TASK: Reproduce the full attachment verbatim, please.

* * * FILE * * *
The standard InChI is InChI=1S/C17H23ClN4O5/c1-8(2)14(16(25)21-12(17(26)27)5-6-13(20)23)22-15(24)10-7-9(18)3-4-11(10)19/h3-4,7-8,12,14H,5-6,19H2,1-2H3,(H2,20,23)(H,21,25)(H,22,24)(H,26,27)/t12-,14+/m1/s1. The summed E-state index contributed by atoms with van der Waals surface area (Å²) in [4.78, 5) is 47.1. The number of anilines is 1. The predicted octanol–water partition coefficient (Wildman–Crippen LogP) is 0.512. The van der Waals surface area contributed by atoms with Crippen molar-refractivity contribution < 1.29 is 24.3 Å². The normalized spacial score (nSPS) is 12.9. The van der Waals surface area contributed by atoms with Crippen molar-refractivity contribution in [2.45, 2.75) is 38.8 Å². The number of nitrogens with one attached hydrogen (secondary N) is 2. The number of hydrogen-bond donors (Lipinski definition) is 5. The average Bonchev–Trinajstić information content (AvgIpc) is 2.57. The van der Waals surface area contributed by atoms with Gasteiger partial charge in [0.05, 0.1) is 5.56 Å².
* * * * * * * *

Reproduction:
The standard InChI is InChI=1S/C17H23ClN4O5/c1-8(2)14(16(25)21-12(17(26)27)5-6-13(20)23)22-15(24)10-7-9(18)3-4-11(10)19/h3-4,7-8,12,14H,5-6,19H2,1-2H3,(H2,20,23)(H,21,25)(H,22,24)(H,26,27)/t12-,14+/m1/s1. The summed E-state index contributed by atoms with van der Waals surface area (Å²) in [4.78, 5) is 47.1. The number of anilines is 1. The predicted octanol–water partition coefficient (Wildman–Crippen LogP) is 0.512. The van der Waals surface area contributed by atoms with Crippen molar-refractivity contribution < 1.29 is 24.3 Å². The normalized spacial score (nSPS) is 12.9. The van der Waals surface area contributed by atoms with Crippen molar-refractivity contribution in [2.45, 2.75) is 38.8 Å². The number of nitrogens with one attached hydrogen (secondary N) is 2. The number of hydrogen-bond donors (Lipinski definition) is 5. The average Bonchev–Trinajstić information content (AvgIpc) is 2.57. The van der Waals surface area contributed by atoms with Gasteiger partial charge in [0.05, 0.1) is 5.56 Å².